We had the opportunity for Louise to come and talk to HACP about metaphors and creative play within a counselling setting

Louise was vibrant and easy to listen to and she gave us the opportunity to explore the options of creative interventions by clean language and metaphors so that clients can process their own way of expressing their own story and use imagination to emerge creatively Her business background of coaching and counsellor expertise gives her an imaginative edge that leads itself to be curious and engaging with the opportunity to think outside the box with creative play and imagination.  That can help the client’s story to come alive with the use of  sand tray or feelings cards for potential growth and exploration

This gave the audience the opportunity to share their thoughts about what creativity means to them and share those concepts – this opened up the floor for us to process how this can make us feel and be in a very different space. Play can be very powerful and bring up unexpected thoughts and feelings.

One exercise was The Blob Tree – picking where you are on the Blob Tree and how you feel about that.  This can be very revealing.

With creativity it’s a journey.  It can feel uncomfortable  but then after a while it can be very therapeutic and offer a deep dive into the client’s story.

Louise gave an example of how she personally was able to get into the process with clay-work and then let herself enjoy this despite initial resistance to clay.

Creativity can challenge the part of our brain that feels it’s playful but not allowed to play

We may as therapists buy creative tools but never use them due to lack of confidence or know-how.  Louise was willing to share her expertise on how they could be used, how to choose the right creative tools that will be suitable and not things that might be fearful for the client (Clowns and Velcro for example)

Metaphor is about creating a creative story that can be interpreted  by others in many different ways.  The therapist can stay with the client’s metaphor and enter the client’s world in that way.  The therapist needs to be curious

What is creativity?

A non verbal method of Expression through  feelings, beliefs, and  values etc, including  poetic, musical and linguistic approaches.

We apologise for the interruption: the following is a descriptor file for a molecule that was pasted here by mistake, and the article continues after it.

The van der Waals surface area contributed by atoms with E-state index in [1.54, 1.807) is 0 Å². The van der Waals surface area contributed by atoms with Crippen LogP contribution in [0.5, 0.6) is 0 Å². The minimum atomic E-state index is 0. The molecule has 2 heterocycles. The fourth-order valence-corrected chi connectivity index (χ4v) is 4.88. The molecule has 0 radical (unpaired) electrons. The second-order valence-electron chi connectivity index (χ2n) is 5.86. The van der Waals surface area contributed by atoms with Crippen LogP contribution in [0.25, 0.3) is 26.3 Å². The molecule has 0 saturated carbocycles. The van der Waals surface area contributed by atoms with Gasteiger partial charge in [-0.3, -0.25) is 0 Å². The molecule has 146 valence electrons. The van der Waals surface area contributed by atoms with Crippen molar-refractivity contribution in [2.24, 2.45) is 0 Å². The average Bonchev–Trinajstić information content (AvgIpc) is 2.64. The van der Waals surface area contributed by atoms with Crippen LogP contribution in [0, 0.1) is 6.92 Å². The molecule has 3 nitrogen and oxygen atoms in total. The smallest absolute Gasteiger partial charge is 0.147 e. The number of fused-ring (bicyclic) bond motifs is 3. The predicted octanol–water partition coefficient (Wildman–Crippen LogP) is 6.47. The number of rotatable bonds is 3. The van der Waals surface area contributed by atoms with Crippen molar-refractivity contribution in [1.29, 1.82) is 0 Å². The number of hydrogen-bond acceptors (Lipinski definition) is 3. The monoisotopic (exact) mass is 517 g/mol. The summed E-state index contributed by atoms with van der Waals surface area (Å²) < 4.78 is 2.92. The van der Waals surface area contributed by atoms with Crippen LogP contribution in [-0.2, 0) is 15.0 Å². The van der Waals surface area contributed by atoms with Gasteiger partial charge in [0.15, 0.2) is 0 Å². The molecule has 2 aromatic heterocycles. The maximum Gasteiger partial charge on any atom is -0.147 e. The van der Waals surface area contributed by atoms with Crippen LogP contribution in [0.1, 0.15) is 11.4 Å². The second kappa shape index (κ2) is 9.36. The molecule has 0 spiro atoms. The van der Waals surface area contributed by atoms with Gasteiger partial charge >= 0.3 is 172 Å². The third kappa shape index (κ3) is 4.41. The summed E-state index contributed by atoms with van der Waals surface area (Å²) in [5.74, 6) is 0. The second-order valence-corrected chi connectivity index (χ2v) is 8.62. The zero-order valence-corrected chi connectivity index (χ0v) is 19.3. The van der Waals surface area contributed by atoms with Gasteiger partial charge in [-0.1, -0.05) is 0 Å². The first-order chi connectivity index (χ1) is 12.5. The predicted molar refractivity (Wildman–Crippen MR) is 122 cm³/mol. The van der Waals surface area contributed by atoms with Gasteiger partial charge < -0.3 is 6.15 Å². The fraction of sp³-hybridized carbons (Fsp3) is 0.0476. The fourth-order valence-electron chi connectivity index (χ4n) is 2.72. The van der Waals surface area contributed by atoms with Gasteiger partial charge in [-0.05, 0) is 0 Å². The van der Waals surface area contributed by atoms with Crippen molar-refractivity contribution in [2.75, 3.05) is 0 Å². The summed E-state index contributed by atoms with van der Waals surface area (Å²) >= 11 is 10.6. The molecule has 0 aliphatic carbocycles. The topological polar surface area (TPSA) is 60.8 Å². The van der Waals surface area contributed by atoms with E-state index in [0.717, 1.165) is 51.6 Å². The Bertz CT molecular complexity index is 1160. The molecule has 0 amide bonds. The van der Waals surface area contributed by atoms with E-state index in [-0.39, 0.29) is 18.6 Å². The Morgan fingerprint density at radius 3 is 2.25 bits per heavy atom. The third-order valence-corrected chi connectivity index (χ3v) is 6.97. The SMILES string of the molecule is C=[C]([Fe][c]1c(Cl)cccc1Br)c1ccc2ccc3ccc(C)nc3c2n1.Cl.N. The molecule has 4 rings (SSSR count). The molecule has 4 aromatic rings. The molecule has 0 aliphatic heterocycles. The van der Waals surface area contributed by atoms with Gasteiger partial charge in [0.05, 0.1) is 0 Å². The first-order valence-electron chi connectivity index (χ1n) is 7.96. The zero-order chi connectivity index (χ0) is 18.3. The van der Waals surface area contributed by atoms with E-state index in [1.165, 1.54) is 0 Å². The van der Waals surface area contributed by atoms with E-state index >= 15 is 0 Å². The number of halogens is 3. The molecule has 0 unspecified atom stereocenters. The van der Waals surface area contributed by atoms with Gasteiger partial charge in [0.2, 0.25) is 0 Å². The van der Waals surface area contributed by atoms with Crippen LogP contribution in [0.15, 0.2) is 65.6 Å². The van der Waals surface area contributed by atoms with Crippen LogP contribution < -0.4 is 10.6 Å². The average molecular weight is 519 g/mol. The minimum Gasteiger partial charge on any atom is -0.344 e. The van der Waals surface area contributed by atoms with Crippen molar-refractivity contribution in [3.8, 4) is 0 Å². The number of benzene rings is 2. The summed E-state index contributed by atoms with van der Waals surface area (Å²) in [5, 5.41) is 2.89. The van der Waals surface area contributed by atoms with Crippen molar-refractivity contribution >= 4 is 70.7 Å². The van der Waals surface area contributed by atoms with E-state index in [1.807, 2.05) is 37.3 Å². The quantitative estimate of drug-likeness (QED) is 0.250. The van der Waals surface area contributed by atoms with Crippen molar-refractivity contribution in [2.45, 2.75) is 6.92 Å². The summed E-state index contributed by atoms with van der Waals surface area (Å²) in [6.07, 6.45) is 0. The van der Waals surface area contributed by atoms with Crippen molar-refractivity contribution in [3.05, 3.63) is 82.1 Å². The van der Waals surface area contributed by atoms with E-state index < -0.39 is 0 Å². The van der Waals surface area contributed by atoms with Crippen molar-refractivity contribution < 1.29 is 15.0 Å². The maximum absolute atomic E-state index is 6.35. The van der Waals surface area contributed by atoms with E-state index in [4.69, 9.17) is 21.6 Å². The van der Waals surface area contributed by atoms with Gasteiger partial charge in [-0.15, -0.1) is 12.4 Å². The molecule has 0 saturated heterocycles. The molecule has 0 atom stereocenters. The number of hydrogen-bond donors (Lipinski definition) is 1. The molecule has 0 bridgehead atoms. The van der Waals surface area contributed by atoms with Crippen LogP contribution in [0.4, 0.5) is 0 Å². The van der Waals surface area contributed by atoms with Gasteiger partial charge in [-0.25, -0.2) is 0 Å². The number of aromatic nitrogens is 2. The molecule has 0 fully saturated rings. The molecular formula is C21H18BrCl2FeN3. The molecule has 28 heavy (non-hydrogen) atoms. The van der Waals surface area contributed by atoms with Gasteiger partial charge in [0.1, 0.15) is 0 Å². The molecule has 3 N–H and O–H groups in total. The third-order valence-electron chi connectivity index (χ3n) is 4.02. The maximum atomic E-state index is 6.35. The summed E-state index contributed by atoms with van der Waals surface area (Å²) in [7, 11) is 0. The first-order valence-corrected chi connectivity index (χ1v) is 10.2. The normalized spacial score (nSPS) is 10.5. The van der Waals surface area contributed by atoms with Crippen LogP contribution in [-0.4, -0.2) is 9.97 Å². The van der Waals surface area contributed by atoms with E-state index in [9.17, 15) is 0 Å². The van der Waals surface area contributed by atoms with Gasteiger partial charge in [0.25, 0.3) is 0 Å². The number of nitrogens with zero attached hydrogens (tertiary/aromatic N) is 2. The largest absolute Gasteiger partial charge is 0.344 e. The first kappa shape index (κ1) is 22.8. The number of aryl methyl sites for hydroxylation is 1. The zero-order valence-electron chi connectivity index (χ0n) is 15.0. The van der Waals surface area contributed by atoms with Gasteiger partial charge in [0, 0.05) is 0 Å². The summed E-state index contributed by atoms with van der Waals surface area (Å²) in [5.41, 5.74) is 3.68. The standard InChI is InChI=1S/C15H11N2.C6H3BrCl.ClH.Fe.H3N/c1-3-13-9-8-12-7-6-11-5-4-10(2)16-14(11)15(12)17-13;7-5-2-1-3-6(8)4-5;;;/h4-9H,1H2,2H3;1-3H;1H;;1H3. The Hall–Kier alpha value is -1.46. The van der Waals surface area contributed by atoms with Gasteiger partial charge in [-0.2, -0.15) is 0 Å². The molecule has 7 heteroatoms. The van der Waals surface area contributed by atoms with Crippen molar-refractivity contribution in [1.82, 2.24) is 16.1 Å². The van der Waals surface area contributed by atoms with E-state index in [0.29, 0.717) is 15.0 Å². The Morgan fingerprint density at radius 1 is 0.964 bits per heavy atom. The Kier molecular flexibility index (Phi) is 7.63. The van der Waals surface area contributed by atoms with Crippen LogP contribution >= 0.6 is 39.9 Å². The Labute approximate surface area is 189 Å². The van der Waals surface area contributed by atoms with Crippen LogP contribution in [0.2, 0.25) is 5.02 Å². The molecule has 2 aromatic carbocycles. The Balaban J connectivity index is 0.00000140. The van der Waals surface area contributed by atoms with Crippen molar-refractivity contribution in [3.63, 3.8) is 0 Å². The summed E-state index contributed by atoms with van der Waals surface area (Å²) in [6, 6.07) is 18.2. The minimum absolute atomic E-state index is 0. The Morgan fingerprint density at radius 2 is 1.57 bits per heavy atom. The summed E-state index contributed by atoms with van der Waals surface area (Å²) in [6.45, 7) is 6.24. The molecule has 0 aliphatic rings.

Natalie Rogers,  Carl Roger’s daughter wrote about play therapy in this way:

‘Not a tools but a mystery that you are entering into. It’s unknown the outcome being in the moment.’

Does creativity fit with all modalities?

Examples – Free association – dreams – yes creativity can be used in other modalities so that our clients are able to express themselves in a different way, to engage and build the alliance.

Working with neuro-divergent clients , the use of  metaphor and curiosity through play can help develop non verbal understanding.

Neurodiversity –  sharing a shape or colour can be hugely beneficial for the client. This is another way to engage and not interpret but allow the client to develop their own language.

Giving young people the opportunity to play and be expressive without interruption. The inner child can play and test without judgement or challenge.

WHAT IS IMPORTANT WHEN USING CREATIVITY?

When using creativity, remember to check out with client how they feel about working in this way. Being non directive – client pace and client choices without interpretation.

Safety – possible risk with assessment – grounding techniques – training with this work – have enough time for the work

Bear in mind – not all might like this kind work – be prepared to come away from the work if overwhelmed – and not introducing things at the end of a session

Be aware of your client’s body language, responses and physical state for any changes. This can be deep work for the client.

Breath work could be helpful at the beginning or pausing to change the state of the energy

 

Constellations – goals to achieve. How will you get there? What steps do you need to take to achieve the goals?

Cards can be chosen to represent feelings at the beginning of a course and how they feel after what they have achieved by the end of a course.

Anger game – helps young people to create their own game and to rate and explore the anger they feel in their lives.  This includes Green talk and Red talk. (see the slides)

Lastly, there was a fairy tale exercise. Think of a fairytale and freeze frame it and see what you notice.  This was a powerful exercise as fairytales have a celebratory aspect, but also a sinister side. It was really interesting to see what came up from the fairytale we chose and  how it took some of us back to childhood.

How quick it was to connect to this exercise and what came from this; childhood trauma can occur and the ability to come from adult to child deeply. As as a therapist we can notice the body language and support clients.

Big thank you to Louise

Lottie Passell-Syms